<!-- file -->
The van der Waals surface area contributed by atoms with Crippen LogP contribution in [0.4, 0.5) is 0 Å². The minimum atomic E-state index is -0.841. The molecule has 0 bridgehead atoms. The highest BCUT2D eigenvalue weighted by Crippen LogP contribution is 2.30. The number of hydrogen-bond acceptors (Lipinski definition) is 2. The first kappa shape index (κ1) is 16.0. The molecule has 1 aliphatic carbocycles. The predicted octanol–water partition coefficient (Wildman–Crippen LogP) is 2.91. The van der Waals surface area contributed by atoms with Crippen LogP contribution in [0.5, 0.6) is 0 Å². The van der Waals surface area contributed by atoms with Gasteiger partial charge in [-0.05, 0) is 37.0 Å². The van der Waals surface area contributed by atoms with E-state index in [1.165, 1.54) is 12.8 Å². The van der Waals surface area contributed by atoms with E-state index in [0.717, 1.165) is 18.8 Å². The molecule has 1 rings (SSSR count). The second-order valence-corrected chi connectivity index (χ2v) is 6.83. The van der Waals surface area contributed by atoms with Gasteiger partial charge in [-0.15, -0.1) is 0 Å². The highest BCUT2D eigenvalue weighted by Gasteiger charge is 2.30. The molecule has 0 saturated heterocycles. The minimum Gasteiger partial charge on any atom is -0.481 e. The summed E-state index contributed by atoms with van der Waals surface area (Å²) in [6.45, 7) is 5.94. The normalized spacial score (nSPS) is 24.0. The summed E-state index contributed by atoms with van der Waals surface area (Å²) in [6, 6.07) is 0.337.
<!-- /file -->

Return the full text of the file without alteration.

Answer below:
The van der Waals surface area contributed by atoms with Crippen LogP contribution in [0.4, 0.5) is 0 Å². The minimum atomic E-state index is -0.841. The molecule has 0 bridgehead atoms. The highest BCUT2D eigenvalue weighted by Crippen LogP contribution is 2.30. The number of hydrogen-bond acceptors (Lipinski definition) is 2. The first kappa shape index (κ1) is 16.0. The molecule has 1 aliphatic carbocycles. The predicted octanol–water partition coefficient (Wildman–Crippen LogP) is 2.91. The van der Waals surface area contributed by atoms with Crippen LogP contribution in [0.5, 0.6) is 0 Å². The van der Waals surface area contributed by atoms with Gasteiger partial charge in [-0.05, 0) is 37.0 Å². The van der Waals surface area contributed by atoms with E-state index in [1.165, 1.54) is 12.8 Å². The van der Waals surface area contributed by atoms with E-state index in [0.717, 1.165) is 18.8 Å². The molecule has 1 rings (SSSR count). The second-order valence-corrected chi connectivity index (χ2v) is 6.83. The van der Waals surface area contributed by atoms with Gasteiger partial charge in [-0.15, -0.1) is 0 Å². The highest BCUT2D eigenvalue weighted by Gasteiger charge is 2.30. The molecule has 0 saturated heterocycles. The minimum Gasteiger partial charge on any atom is -0.481 e. The summed E-state index contributed by atoms with van der Waals surface area (Å²) in [6.45, 7) is 5.94. The normalized spacial score (nSPS) is 24.0. The summed E-state index contributed by atoms with van der Waals surface area (Å²) in [6, 6.07) is 0.337.